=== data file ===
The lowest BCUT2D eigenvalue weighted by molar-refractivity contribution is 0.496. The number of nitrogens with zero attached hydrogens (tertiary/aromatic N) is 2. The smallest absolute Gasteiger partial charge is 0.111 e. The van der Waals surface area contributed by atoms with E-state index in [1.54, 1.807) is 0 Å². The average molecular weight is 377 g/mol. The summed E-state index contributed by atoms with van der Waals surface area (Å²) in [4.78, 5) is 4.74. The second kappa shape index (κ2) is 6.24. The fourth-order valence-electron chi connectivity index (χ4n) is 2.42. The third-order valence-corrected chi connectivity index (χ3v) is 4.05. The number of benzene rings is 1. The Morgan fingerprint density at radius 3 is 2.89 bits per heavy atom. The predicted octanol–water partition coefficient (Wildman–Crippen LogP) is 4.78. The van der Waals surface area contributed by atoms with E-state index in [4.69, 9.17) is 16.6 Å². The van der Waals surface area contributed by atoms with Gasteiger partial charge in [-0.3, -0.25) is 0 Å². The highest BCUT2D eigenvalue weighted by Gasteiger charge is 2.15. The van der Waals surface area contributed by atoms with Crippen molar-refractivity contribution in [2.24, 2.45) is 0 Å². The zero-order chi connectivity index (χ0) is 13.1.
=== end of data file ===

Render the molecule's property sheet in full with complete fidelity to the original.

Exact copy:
The lowest BCUT2D eigenvalue weighted by molar-refractivity contribution is 0.496. The number of nitrogens with zero attached hydrogens (tertiary/aromatic N) is 2. The smallest absolute Gasteiger partial charge is 0.111 e. The van der Waals surface area contributed by atoms with E-state index in [1.54, 1.807) is 0 Å². The average molecular weight is 377 g/mol. The summed E-state index contributed by atoms with van der Waals surface area (Å²) in [4.78, 5) is 4.74. The second kappa shape index (κ2) is 6.24. The fourth-order valence-electron chi connectivity index (χ4n) is 2.42. The third-order valence-corrected chi connectivity index (χ3v) is 4.05. The number of benzene rings is 1. The Morgan fingerprint density at radius 3 is 2.89 bits per heavy atom. The predicted octanol–water partition coefficient (Wildman–Crippen LogP) is 4.78. The van der Waals surface area contributed by atoms with E-state index in [4.69, 9.17) is 16.6 Å². The van der Waals surface area contributed by atoms with Gasteiger partial charge in [-0.3, -0.25) is 0 Å². The highest BCUT2D eigenvalue weighted by Gasteiger charge is 2.15. The van der Waals surface area contributed by atoms with Crippen molar-refractivity contribution in [2.24, 2.45) is 0 Å². The zero-order chi connectivity index (χ0) is 13.1.